The Irish held a two-hour practice on Monday afternoon at the Carrier Dome

No. 13 Notre Dame Rolling Into No. 7 Syracuse

April 6, 2015

SYRACUSE, N.Y. – Along with the religious significance of Easter Sunday comes an unofficial beginning of spring. As the celebration of Jesus’ arising plays out inside the church, a celebration of rising temperatures and happy emotions occurs outside.

For the Notre Dame women’s lacrosse team, it was an afternoon to gather as one at the spacious lakeside Richmond estate of junior Austin Pruitt’s parents. In colorful dresses, the Irish relaxed outside on a sunny 70-degree Sunday, smiling, laughing, hunting for Easter eggs and enjoying quality time with both each other and their family members who joined the team in Virginia.

The women’s lacrosse team is privileged to enjoy a few of these family gatherings annually as Notre Dame’s travels brings it to the hometowns of several team members. Katherine McManus’ mother took the team in following a game at Boston College. Stephanie Peragallo’s parents welcomed the Irish to their home on Long Island before the Stony Brook game.

As spring beckons, the end result of this bonding time is starting to come to fruition. The spirits and energy levels of the Irish has been rising at late, aiding a 4-1 surge over the past five games, including a 14-4 thrashing of No. 4 Virginia on Saturday in Charlottesville – a game that the Irish led 11-0 at one point invoking a historically rare occurrence sprung forth by any visiting side of a running clock at Klöckner Stadium against the Cavaliers.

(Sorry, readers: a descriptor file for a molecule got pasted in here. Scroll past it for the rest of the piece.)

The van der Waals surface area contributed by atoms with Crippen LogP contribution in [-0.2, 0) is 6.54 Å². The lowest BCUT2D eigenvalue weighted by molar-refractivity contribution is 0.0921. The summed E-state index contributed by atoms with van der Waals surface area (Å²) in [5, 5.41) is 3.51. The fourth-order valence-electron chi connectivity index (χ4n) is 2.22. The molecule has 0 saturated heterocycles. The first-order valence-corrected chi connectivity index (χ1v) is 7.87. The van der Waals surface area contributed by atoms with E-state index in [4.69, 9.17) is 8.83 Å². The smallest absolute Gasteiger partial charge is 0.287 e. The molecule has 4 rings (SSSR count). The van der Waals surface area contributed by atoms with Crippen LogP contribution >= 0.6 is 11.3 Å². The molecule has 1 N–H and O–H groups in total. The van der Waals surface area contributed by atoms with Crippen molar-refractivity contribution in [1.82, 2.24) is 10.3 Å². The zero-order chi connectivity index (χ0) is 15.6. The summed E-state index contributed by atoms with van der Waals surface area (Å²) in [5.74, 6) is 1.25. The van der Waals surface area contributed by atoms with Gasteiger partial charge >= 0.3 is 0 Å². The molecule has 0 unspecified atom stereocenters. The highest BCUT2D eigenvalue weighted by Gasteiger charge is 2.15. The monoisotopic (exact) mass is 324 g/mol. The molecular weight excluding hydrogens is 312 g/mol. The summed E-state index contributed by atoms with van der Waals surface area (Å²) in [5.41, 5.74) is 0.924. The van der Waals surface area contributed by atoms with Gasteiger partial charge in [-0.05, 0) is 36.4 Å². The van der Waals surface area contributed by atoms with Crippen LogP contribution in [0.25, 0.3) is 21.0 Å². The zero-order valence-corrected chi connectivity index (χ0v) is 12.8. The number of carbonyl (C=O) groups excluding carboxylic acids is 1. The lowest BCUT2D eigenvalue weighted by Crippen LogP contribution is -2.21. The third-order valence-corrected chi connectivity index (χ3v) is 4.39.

“We have been talking a lot about how we can celebrate our execution,” head coach Christine Halfpenny said. “Not just the goals and saves, but every piece of our game plan – winning the draw, ground balls, using our speed in transition, etc. And when we do that, whether it’s a stick tap, high five, or hug, it becomes contagious. That contagious celebration of our execution truly does show the Spirit of Notre Dame, which in essence is our pursuit of excellence of trying to be number one. For us right now, it is being number one in that given play on that given day.

Although leading 5-0 at halftime and in complete control of the Virginia game, victory was not assured. If the Irish felt any pressure, those fears were visibly assuaged to all in attendance after the team huddle broke with about four minutes to go before play resumed.

The stadium loudspeakers played stadium rock staple “Jump Around” by House of Pain and the Irish literally jumped around while warming back up, as if playing short-toss with each other on trampolines. That loose-minded cohesion translated into three goals in the first five minutes of the second half, extending the Irish lead to 8-0 and extinguishing any hopes that the Hoos harbored of a comeback win coming out of their locker room from halftime.

The warm air of the Commonwealth of Virginia may have been left behind on Monday as the Irish flew north to still-snow-covered Syracuse, New York, but game-time temperatures inside the Carrier Dome on Tuesday night promise to be in the upper 60s as Notre Dame faces No. 7 Syracuse (9-4).

A critical Atlantic Coast Conference battle and an important opportunity for a victory as the 7-5 Irish shoot for their school-record fourth consecutive NCAA tournament berth, Notre Dame aspires to keep its spirit-laden spring-time revival rolling like an Easter egg.

“We are staying focused and living in the moment right now,” Halfpenny said. “We are looking for our eighth win of the season. We are looking to get better on April 7th. We’ll keep celebrating every little `win’ and turn those little wins into contagious execution of our game plan on Tuesday night. It’s a special thing to bring the Spirit of Notre Dame to every venue we travel to.”

Notre Dame found itself in a happy place as it left Virginia. Carrying that momentum and buoyant spring-time energy aboard their chartered flight to Syracuse, the Irish aim to keep their current string of success going Tuesday night when they face the Orange in the Carrier Dome.